Thinking back to my numerous prayers in recent months, I can report that the two participants on the first pilot of the Gifted for Action™ Experience programme are now well and are back at work serving others; one of my friend’s surgery went very well, the necessary clearance of tumour has been achieved and she has started radiotherapy; my other friend, the one who was diagnosed with AML, well he has confounded the medical team supporting him with how well he is doing and particularly with the rate at which his blood count has recovered following his first two rounds of chemotherapy. I can now report first hand, that he is feeling well in himself and by all medical accounts, it looks like he is facing positive life outcomes for the future.
Finally, a few days ago, I received news that since having a positive result for Covid-19, my dear friend and brother in Christ, although still very ill, he has stabilised, is responding to treatment and importantly, his family is optimistic, living with hope once again and we continue to pray for a complete recovery…
I thought that was as good as it was going to be for now. The absolute ‘icing on the cake’ for me today, and proof to me that prayer is powerful… My dear friend of many years, Dermott Freeman phoned me this evening to tell me personally, that he is off the ventilator, doing well and grateful that he is alive. Thank You Lord!
Dermott asked me to use his full name in this article because, as he says, he is ‘living proof that there is definitely power in prayer during this Covid-19 pandemic and lockdown situation!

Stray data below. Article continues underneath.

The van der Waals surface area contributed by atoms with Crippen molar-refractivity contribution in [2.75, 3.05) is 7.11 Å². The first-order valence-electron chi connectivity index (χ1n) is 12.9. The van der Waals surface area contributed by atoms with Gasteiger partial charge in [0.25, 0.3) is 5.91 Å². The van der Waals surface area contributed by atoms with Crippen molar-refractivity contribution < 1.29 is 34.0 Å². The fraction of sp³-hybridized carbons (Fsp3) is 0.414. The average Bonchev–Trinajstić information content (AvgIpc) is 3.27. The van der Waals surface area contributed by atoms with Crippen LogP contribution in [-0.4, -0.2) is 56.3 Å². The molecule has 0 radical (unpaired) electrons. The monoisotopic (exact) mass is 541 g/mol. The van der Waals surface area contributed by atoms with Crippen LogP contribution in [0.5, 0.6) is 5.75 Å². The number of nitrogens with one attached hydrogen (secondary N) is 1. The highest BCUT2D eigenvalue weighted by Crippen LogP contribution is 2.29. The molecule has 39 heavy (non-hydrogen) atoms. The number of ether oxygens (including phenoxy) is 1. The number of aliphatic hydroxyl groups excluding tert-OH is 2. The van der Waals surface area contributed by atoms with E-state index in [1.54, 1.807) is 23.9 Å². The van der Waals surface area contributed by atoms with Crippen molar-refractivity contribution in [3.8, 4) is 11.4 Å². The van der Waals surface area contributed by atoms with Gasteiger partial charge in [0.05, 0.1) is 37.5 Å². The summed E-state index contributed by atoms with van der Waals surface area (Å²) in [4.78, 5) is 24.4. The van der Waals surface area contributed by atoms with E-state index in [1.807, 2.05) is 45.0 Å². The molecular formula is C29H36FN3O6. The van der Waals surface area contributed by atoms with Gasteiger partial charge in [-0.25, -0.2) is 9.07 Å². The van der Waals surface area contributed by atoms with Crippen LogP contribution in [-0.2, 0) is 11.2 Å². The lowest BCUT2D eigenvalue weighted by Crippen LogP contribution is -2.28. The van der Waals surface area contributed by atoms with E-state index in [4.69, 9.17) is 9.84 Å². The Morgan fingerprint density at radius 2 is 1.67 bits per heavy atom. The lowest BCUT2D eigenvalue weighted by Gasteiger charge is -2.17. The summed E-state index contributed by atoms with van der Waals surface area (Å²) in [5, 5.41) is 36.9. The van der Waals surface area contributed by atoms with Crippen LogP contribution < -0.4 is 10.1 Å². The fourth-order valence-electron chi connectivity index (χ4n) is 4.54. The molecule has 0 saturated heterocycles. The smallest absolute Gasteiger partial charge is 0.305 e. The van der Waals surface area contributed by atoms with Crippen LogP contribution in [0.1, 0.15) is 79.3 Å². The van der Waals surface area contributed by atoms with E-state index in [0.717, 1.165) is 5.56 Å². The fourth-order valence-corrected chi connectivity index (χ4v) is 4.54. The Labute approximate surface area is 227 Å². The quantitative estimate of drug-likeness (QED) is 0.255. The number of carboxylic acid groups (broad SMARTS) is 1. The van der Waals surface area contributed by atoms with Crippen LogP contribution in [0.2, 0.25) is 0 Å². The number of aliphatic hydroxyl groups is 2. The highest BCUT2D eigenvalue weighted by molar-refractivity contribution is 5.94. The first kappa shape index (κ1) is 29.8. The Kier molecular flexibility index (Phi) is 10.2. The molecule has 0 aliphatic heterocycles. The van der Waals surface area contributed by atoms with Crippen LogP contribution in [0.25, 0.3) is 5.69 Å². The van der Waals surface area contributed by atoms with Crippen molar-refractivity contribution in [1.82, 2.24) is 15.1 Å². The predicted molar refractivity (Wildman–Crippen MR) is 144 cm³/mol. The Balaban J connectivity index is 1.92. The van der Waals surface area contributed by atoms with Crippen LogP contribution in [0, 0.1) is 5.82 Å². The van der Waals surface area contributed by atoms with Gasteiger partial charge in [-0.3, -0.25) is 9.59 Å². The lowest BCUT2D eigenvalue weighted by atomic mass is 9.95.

I truly believe that prayer is powerful and that circumstances and situation are changed when we pray.
If however, you are in any doubt, then why not try it out for yourself… and see what happens…. And if you want us to pray on your behalf, please send an email to: firstname.lastname@example.org and we would be happy to support you.
Until the next time, stay blessed.
GO A BIT DEEPER…Who should I pray for?
If you have continued reading this article or were intrigued by the opportunity to go a bit deeper, I’d like to offer you a chance to pray.
At this time of unprecedented need across all corners of the globe and in almost every community, what action can you take, and for what or who are you being prompted to pray for?
Firstly, I invite you to take a moment to think about the question, and write down a list of actions you could take to make a positive difference to anyone facing difficulty during this Coronavirus pandemic.